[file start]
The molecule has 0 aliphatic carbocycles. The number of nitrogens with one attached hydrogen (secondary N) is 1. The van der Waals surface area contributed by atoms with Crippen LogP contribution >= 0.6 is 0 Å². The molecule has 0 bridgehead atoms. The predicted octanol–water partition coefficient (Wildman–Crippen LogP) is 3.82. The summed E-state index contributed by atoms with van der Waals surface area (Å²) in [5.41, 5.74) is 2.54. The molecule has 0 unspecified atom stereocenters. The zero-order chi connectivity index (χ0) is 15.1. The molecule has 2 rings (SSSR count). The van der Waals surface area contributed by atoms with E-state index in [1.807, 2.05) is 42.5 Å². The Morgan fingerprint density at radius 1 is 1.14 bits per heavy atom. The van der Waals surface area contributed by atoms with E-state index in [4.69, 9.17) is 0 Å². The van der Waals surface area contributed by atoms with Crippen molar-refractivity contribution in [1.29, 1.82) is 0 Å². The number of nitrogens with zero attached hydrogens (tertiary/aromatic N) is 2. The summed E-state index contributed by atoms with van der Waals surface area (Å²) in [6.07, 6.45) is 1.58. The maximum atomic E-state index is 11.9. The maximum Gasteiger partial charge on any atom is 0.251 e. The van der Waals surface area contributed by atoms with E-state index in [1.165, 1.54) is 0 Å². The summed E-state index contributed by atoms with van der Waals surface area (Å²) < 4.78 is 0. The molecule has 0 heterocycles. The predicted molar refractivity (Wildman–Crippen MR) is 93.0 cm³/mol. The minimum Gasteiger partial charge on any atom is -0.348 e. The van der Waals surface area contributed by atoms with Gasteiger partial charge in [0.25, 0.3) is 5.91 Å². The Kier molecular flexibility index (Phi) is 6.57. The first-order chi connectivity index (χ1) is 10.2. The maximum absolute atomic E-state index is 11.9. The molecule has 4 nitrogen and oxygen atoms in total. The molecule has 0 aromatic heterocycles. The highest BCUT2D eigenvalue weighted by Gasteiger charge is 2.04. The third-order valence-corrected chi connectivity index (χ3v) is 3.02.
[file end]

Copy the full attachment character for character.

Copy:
The molecule has 0 aliphatic carbocycles. The number of nitrogens with one attached hydrogen (secondary N) is 1. The van der Waals surface area contributed by atoms with Crippen LogP contribution >= 0.6 is 0 Å². The molecule has 0 bridgehead atoms. The predicted octanol–water partition coefficient (Wildman–Crippen LogP) is 3.82. The summed E-state index contributed by atoms with van der Waals surface area (Å²) in [5.41, 5.74) is 2.54. The molecule has 0 unspecified atom stereocenters. The zero-order chi connectivity index (χ0) is 15.1. The molecule has 2 rings (SSSR count). The van der Waals surface area contributed by atoms with E-state index in [1.807, 2.05) is 42.5 Å². The Morgan fingerprint density at radius 1 is 1.14 bits per heavy atom. The van der Waals surface area contributed by atoms with E-state index in [4.69, 9.17) is 0 Å². The van der Waals surface area contributed by atoms with Crippen molar-refractivity contribution in [1.29, 1.82) is 0 Å². The number of nitrogens with zero attached hydrogens (tertiary/aromatic N) is 2. The summed E-state index contributed by atoms with van der Waals surface area (Å²) in [6.07, 6.45) is 1.58. The maximum atomic E-state index is 11.9. The maximum Gasteiger partial charge on any atom is 0.251 e. The van der Waals surface area contributed by atoms with E-state index in [1.165, 1.54) is 0 Å². The summed E-state index contributed by atoms with van der Waals surface area (Å²) < 4.78 is 0. The molecule has 0 heterocycles. The predicted molar refractivity (Wildman–Crippen MR) is 93.0 cm³/mol. The minimum Gasteiger partial charge on any atom is -0.348 e. The van der Waals surface area contributed by atoms with Gasteiger partial charge in [0.25, 0.3) is 5.91 Å². The Kier molecular flexibility index (Phi) is 6.57. The first-order chi connectivity index (χ1) is 10.2. The maximum absolute atomic E-state index is 11.9. The molecule has 4 nitrogen and oxygen atoms in total. The molecule has 0 aromatic heterocycles. The highest BCUT2D eigenvalue weighted by Gasteiger charge is 2.04. The third-order valence-corrected chi connectivity index (χ3v) is 3.02.